Education is meant to be the great equalizer for society, but reality shows continued disparity in terms of educational outcomes along the lines of race and income. The achievement gap, the opportunity gap, the academic gap—these all refer to a systemic difference in educational performance for students of color compared to their white peers or for students in poverty compared to students in more affluent communities. There is something wrong with a system that continues to replicate an outcome of inequity. Though there is much debate about its origin, we’ve heard insanity defined as, “doing the same thing over and over and expecting different results.” Yet, according to Teach For America, here we are with a “public school system [that] is remarkably impervious to innovation, adaptation, and change” and that “hasn’t changed in 100 years.”
With Instagram’s latest #10yearchallenge and New Mexico Gov. Michelle Lujan Grisham signing executive orders to abandon the PARCC test, I found it only fitting to do a Common Core version of the challenge.
So, let’s travel down education’s memory lane to 2009 with the state-led effort (48 states, two territories, and the District of Columbia) to design and implement the Common Core State Standards (CCSS). Per the Common Core State Standards Initiative website, “State school chiefs and governors recognized the value of consistent, real-world learning goals and launched this effort to ensure all students, regardless of where they live, are graduating high school prepared for college, career, and life.”
At any moment of the day, a variety of stimuli are vying for our students’ attention. Video games. Instagram. Snapchat. Twitter. Texting. Facetime. The list goes on and on. Thus, in order for a kid to choose a book over all the other competing options, we must cultivate a culture of reading. Reading must be equally as “cool” as Fortnite. Period. Here are three tips for cultivating a culture of reading in your classrooms and schools.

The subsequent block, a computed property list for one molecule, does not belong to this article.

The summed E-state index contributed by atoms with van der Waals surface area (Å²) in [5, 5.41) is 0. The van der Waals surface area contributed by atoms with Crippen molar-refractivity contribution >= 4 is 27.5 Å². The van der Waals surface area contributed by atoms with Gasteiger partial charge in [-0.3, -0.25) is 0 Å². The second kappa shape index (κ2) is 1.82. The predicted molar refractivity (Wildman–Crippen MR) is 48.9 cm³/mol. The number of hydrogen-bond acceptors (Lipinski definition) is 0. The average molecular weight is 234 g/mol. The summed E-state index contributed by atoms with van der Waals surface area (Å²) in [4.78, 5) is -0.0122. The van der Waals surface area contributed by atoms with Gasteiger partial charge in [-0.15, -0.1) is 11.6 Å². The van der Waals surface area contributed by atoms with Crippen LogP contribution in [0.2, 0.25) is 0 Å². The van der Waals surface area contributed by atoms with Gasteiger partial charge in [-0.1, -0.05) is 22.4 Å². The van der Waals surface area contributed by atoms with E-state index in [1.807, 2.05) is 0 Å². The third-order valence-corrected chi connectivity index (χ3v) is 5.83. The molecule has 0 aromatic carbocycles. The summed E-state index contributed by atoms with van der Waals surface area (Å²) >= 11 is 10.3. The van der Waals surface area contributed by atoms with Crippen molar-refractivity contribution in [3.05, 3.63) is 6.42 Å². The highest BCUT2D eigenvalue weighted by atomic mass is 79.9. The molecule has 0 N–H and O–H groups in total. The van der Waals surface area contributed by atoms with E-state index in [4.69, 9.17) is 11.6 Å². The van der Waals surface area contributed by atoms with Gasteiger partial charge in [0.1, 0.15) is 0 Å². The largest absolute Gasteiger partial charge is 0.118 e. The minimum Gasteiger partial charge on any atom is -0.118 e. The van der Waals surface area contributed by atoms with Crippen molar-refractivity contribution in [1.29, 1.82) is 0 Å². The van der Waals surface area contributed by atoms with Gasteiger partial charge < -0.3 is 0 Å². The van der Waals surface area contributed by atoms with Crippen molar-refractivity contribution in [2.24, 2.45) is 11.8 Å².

Teaching is hard! As teachers we work with young people whose bodies are changing and causing them feelings that are difficult to understand. Their minds are curious and questioning, including questions like, “Why is this important to learn? Will I use this? Why do I have to come to school?” Teachers are constantly juggling investing students in the learning, managing classroom behavior, creating a positive classroom culture, and teaching the content to kids with different abilities.
As English language arts teachers know best, teaching students to read is multi-faceted and incredibly complex. One of the best professional development (PD) experiences I have had was Close Reading led by Doug Lemov and the Teach Like a Champion team. At this PD they emphasized and re-emphasized the importance of text selection when teaching students to read. Specifically, they shared what they have coined, “The 5 Plagues of the Developing Reader” and the need for teachers to choose texts that target these five plagues. By exposing students to the five plagues in a setting where the teacher and peers can dialogue and analyze the texts together, we are then teaching students how to comprehend and analyze complex texts on their own
As the polar vortex is creating record lows and cities are experiencing the harshest cold in years, be certain your classroom climate doesn’t mirror this event. Instead, create or infuse a climate of JOY in your classroom as we head into the spring. Think back to a lesson you were taught in school that you still remember. What did the teacher do to make it stick?